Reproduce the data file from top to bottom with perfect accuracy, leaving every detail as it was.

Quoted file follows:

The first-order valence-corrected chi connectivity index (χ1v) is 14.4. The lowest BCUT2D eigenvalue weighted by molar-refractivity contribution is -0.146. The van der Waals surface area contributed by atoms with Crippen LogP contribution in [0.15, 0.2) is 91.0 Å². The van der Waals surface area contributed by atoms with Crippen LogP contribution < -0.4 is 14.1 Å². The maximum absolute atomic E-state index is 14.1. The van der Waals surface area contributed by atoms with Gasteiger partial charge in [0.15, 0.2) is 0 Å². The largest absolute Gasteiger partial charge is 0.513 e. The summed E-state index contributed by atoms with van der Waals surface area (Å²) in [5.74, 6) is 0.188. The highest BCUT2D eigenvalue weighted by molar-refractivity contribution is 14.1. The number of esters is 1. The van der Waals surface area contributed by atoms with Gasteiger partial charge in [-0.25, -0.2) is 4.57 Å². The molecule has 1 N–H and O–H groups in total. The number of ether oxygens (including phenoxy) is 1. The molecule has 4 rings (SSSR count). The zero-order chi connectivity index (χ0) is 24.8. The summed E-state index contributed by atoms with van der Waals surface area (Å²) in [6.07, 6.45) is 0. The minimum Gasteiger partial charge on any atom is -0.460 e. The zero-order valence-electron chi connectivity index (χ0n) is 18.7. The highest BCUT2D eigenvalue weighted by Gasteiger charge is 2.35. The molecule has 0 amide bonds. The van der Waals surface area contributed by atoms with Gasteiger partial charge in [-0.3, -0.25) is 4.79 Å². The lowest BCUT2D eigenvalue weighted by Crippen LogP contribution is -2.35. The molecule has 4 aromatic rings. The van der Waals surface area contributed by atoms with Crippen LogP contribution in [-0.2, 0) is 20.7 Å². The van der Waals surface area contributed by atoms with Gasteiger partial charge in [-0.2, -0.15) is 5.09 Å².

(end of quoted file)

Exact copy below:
The first-order valence-corrected chi connectivity index (χ1v) is 14.4. The lowest BCUT2D eigenvalue weighted by molar-refractivity contribution is -0.146. The van der Waals surface area contributed by atoms with Crippen LogP contribution in [0.15, 0.2) is 91.0 Å². The van der Waals surface area contributed by atoms with Crippen LogP contribution < -0.4 is 14.1 Å². The maximum absolute atomic E-state index is 14.1. The van der Waals surface area contributed by atoms with Gasteiger partial charge in [0.15, 0.2) is 0 Å². The largest absolute Gasteiger partial charge is 0.513 e. The summed E-state index contributed by atoms with van der Waals surface area (Å²) in [5.74, 6) is 0.188. The highest BCUT2D eigenvalue weighted by molar-refractivity contribution is 14.1. The number of esters is 1. The van der Waals surface area contributed by atoms with Gasteiger partial charge in [-0.25, -0.2) is 4.57 Å². The molecule has 1 N–H and O–H groups in total. The number of ether oxygens (including phenoxy) is 1. The molecule has 4 rings (SSSR count). The zero-order chi connectivity index (χ0) is 24.8. The summed E-state index contributed by atoms with van der Waals surface area (Å²) in [6.07, 6.45) is 0. The minimum Gasteiger partial charge on any atom is -0.460 e. The zero-order valence-electron chi connectivity index (χ0n) is 18.7. The highest BCUT2D eigenvalue weighted by Gasteiger charge is 2.35. The molecule has 0 amide bonds. The van der Waals surface area contributed by atoms with Gasteiger partial charge in [-0.3, -0.25) is 4.79 Å². The lowest BCUT2D eigenvalue weighted by Crippen LogP contribution is -2.35. The molecule has 4 aromatic rings. The van der Waals surface area contributed by atoms with Crippen LogP contribution in [-0.2, 0) is 20.7 Å². The van der Waals surface area contributed by atoms with Gasteiger partial charge in [-0.2, -0.15) is 5.09 Å².